The New York Department of Financial Services announced a new cybersecurity regulation (23 NYCRR 500), on March 1st, 2017, due to the increase of consistency and sophistication of cyber attacks over recent years. In fairness, much of the requirements are “standard issue” in most compliance frameworks, lack of adherence to applicable New York businesses will result in fines. Even with continual extensions, the deadline for compliance was set as February 15, 2018.
Like other initiatives, such as DFARS and PTC, we are seeing entities struggle to meet the requirements.
As an IT Professional or business in the financial industry, a whole new level of responsibility has been forced onto your shoulders, whether based in New York or in a company that operates within the State.
For most Security Professionals, this will be “business as usual” as the majority of the requirements are clearly defined in NIST 800 documents. In short, nothing to see here, move along…
For others, this new regulation comes as a response to closely monitored and growing threats posed to information and financial systems. Though initially attributed to nation-states, Critical Path Security has observed a greater amount of attacks stemming from independent groups. Unfortunately, we’ve also observed a lack of adherence to common security practices without strict enforcement of a regulatory standard.
Based on the recent successful attacks against prominent financial institutions, this regulation is designed to promote the protection of customer information as well as the information
technology systems of regulated entities. This regulation requires each company to assess its specific risk profile and design a program that addresses its risks in a robust fashion.
This is not an insignificant effort. At the very minimum, the entity must create a criteria for the evaluation and categorization of identified cybersecurity risks or threats facing your information system; for the assessment of the confidentiality, integrity, security and availability of your information systems and nonpublic information, including the adequacy of existing controls in the context of identified risks; and requirements describing how identified risks will be mitigated (500.16) or accepted based on the Risk Assessment and how the cybersecurity program will address the risks.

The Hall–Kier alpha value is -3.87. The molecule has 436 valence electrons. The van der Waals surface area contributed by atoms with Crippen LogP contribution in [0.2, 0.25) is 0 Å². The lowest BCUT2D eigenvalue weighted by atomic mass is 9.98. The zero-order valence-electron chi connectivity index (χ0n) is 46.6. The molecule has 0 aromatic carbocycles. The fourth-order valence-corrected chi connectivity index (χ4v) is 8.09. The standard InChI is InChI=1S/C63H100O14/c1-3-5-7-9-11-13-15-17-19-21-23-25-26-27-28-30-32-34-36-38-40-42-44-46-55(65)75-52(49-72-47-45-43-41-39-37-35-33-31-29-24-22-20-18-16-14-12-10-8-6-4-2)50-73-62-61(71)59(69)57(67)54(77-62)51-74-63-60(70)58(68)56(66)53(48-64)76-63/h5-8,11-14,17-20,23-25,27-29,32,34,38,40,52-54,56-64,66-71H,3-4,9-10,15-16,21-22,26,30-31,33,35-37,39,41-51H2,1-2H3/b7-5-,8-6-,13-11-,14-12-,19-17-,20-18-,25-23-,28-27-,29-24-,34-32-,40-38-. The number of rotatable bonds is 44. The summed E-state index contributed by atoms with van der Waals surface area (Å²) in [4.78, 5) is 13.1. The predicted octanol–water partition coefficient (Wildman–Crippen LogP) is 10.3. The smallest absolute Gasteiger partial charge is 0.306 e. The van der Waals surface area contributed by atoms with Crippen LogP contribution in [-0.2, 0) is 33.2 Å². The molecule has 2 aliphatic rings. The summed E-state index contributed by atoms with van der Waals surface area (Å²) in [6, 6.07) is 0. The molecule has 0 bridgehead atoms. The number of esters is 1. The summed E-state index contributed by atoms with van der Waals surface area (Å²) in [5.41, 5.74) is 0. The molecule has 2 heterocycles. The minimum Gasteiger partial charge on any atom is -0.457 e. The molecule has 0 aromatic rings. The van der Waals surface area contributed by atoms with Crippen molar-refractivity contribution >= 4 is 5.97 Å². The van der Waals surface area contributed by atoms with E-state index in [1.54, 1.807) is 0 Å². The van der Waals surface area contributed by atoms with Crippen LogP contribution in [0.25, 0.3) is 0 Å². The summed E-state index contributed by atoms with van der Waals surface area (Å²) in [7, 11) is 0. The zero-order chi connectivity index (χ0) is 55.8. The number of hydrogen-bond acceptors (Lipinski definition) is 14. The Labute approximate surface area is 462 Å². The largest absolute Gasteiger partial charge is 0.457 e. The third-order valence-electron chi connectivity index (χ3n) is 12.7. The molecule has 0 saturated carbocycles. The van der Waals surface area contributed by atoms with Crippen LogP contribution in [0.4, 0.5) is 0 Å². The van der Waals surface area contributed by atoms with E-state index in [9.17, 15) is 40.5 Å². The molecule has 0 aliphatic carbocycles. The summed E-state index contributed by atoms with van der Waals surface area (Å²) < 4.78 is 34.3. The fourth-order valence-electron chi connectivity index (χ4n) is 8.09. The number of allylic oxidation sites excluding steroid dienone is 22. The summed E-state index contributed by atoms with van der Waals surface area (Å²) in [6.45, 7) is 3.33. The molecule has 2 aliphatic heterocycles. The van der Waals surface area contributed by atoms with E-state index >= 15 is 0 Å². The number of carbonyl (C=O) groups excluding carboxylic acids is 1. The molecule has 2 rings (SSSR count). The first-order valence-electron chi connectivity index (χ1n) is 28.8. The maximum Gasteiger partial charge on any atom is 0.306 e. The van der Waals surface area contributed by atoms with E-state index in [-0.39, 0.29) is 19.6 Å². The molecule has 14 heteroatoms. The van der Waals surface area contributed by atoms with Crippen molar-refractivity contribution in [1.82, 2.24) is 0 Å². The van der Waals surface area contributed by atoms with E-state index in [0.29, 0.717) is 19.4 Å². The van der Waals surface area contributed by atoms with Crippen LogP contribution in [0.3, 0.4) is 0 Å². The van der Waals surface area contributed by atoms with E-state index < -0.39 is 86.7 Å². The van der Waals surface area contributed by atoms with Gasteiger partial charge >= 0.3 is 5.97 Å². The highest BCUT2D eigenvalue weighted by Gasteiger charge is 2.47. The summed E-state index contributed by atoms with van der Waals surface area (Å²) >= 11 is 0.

What does that even mean?
It means, companies must commit time and resources to properly understanding the risk associated with the information they process and store about individuals and businesses.
The Risk Assessment (500.09) will help an entity determine exactly what needs the most attention, which provides a greater return to the efforts. If threats are more likely to be targeted at a particular service, additional efforts can be focused on securing those assets inside the entity’s network. As available resources for these activities are often scarce, Critical Path Security highly recommends performing sufficient amounts of discovery and planning.
Critical Path Security can provide an introductory checklist for all entities that are subjected to this new regulation. Contact CPS at firstname.lastname@example.org.
Someone must be declared as the Chief Information Security Officer (500.04). These people are in high demand and command a hefty salary for the assumed risk and responsibility. Fortunately, this role can be outsourced to a company like Critical Path Security, levering the vCISO offering.
Additional Cybersecurity Personnel and Intelligence (500.10) will likely be required to support the day-to-day responsibilities of security the entity’s networks. Again, this service can be outsourced to a Managed Security Service Provider (MSSP), such as Critical Path Security.